- Hand out page one of the worksheet, one copy per pair of students. After a few minutes, ask them to listen to the song and see if they were correct. Give out more copies of page one of the worksheet, so your students each have a copy. Elicit that they can make any further changes as they listen, then play the song below:
[youtube width=”425″ height=”344″]http://www.youtube.com/watch?v=STpiAfxy0-s[/youtube]
- Play the song again if necessary, then hand out the second page of the worksheet. Ask your students to check the real lyrics against their own corrections – any surprises? Which parts of the song were hardest to understand? Check and drill pronunciation of any difficult passages for your students. You could also check unknown vocabulary here, or play the song again while students read along (or sing along with it).
- Focus your students’ attention on the comprehension questions. Ask them to read the lyrics and try to answer the questions, discussing with their partners what the answers might be and why these might be the answers. Encourage your students to justify their answers – you might want to demonstrate the first question with a stronger student.
- Get feedback from the class (see the third page of the handout for my suggested answers).
Some possible follow-ups
Follow-up 1 – updating the lyrics
|Reason for moving:|
- Put your students into new pairs or small groups. Focus on what you’ve just boarded and ask each pair or group to decide together on answers to these prompts.
- Ask them to choose a musical style they all like, and to write their own “journey” song describing how they’re feeling as they move from one place to another.
- Circulate and help with language as necessary.
- Students could either finish this for homework, pin their lyrics on the classroom walls for other groups to read and suggest corrections to or write questions for more information, or they could even record a song to accompany their lyrics (these could be worked on in class as part of a longer project, or added to a class blog, etc.)
Follow-up 2 – writing a letter or an email home
- Board Place: from; to;, and Reason for moving:, as above, put your students into new pairs or new groups and ask them to choose answers to the boarded prompts.
- Explain that they will write a group letter or email to someone close to them (they can choose who this is), saying where they’re moving to and why. Elicit that the letter/email will be informal and personal, and elicit (and board) a few ways of beginning and ending such correspondence.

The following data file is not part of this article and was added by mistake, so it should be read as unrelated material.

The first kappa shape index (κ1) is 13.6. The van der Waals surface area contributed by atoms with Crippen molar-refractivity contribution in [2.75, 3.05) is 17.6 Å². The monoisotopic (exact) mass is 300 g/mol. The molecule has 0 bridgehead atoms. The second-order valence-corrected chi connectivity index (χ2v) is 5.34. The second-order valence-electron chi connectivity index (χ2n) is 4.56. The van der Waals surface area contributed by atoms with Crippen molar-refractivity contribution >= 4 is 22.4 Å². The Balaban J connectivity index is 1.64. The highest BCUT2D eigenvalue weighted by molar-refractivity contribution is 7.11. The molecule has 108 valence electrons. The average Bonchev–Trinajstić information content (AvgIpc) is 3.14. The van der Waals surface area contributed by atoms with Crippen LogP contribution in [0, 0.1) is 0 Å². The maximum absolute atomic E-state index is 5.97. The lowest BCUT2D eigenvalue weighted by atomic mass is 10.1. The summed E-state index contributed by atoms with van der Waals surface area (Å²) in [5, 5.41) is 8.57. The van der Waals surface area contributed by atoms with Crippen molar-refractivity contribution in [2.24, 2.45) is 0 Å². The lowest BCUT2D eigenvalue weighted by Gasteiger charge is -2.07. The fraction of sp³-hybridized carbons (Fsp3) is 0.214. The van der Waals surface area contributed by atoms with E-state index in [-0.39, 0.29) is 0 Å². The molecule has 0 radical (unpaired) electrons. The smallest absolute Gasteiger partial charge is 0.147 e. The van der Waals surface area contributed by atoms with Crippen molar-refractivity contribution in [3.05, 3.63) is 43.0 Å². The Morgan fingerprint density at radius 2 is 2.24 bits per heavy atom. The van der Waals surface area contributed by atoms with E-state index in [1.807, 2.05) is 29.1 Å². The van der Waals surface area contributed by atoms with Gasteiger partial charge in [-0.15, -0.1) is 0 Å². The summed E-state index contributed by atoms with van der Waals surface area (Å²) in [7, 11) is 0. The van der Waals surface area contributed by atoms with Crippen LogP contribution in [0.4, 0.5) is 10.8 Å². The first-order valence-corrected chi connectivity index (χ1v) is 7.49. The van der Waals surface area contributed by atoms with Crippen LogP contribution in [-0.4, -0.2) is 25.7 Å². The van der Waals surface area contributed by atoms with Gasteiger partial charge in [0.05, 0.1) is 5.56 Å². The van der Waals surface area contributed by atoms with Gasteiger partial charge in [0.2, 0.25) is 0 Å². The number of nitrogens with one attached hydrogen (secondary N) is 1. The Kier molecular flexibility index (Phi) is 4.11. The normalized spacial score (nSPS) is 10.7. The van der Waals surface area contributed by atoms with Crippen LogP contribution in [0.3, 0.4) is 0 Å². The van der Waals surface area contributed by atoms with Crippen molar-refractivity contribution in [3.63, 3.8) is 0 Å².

- Circulate and help with language.
- For homework, students could each take a photocopy of a letter or email from a different group and reply to it.
Follow-up 3 – working more with the language of the lyrics
- Focus your students’ attention on a couple of the internal rhymes in the lyrics – for example: homesick/seem to pick; street/feet. Ask them to find some more examples, either of internal rhymes or rhymes at line-endings.
- Focus on the image of the moving train. Ask how the internal (and other) rhymes help to capture this rhythm, and how successful they are at doing this.
- Focus on some of the informalities of the language, such as cos (for because) and burnin’ (with no final g). Ask your students what other words or expressions they can find which show the song is not very formal (some ideas: counting sheep; ain’t got a dime; big old engine; …).
- Board some of these informal words and expressions, then set the groundwork for a new story (you could ask, and accept the first serious answers to, these questions: how many people are in the story? Do they know each other? If so, how? If not, how do they meet? How old are they?, and so on – by asking fairly closed questions in this way, and not allowing pauses before answers, you’ll quickly be able to build up a story framework with your students).
- Ask your students to write this story, either as a narrative, a song, a poem, a letter or an email. Ask them to incorporate all of the boarded informal language in what they write.
- Monitor and help with language, and suggest ideas (perhaps using the closed questions technique above), as necessary. Stories could be finished for homework, pinned around the room for corrections or questions from the other groups, etc.